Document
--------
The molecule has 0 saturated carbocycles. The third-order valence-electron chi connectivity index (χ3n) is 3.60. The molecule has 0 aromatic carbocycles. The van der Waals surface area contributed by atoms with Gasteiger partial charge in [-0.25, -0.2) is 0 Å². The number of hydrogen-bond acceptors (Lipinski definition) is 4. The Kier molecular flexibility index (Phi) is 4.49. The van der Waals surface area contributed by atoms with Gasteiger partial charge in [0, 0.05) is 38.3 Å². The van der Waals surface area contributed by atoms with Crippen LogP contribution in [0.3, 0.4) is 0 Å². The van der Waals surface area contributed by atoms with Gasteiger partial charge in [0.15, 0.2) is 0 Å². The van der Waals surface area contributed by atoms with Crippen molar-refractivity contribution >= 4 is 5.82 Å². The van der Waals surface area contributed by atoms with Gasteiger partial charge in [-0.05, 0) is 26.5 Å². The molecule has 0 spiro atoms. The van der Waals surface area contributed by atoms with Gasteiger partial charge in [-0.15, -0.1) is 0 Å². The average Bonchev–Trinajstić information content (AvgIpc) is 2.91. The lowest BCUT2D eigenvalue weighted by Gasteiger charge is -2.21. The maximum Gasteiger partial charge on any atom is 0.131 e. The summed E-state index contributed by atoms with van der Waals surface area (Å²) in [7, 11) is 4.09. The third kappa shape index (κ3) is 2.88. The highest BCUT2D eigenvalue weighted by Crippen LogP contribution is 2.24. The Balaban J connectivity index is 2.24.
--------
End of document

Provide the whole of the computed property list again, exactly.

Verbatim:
The molecule has 0 saturated carbocycles. The third-order valence-electron chi connectivity index (χ3n) is 3.60. The molecule has 0 aromatic carbocycles. The van der Waals surface area contributed by atoms with Gasteiger partial charge in [-0.25, -0.2) is 0 Å². The number of hydrogen-bond acceptors (Lipinski definition) is 4. The Kier molecular flexibility index (Phi) is 4.49. The van der Waals surface area contributed by atoms with Gasteiger partial charge in [0, 0.05) is 38.3 Å². The van der Waals surface area contributed by atoms with Crippen LogP contribution in [0.3, 0.4) is 0 Å². The van der Waals surface area contributed by atoms with Gasteiger partial charge in [0.15, 0.2) is 0 Å². The van der Waals surface area contributed by atoms with Crippen molar-refractivity contribution >= 4 is 5.82 Å². The van der Waals surface area contributed by atoms with Gasteiger partial charge in [-0.05, 0) is 26.5 Å². The molecule has 0 spiro atoms. The van der Waals surface area contributed by atoms with Gasteiger partial charge in [-0.15, -0.1) is 0 Å². The average Bonchev–Trinajstić information content (AvgIpc) is 2.91. The lowest BCUT2D eigenvalue weighted by Gasteiger charge is -2.21. The maximum Gasteiger partial charge on any atom is 0.131 e. The summed E-state index contributed by atoms with van der Waals surface area (Å²) in [7, 11) is 4.09. The third kappa shape index (κ3) is 2.88. The highest BCUT2D eigenvalue weighted by Crippen LogP contribution is 2.24. The Balaban J connectivity index is 2.24.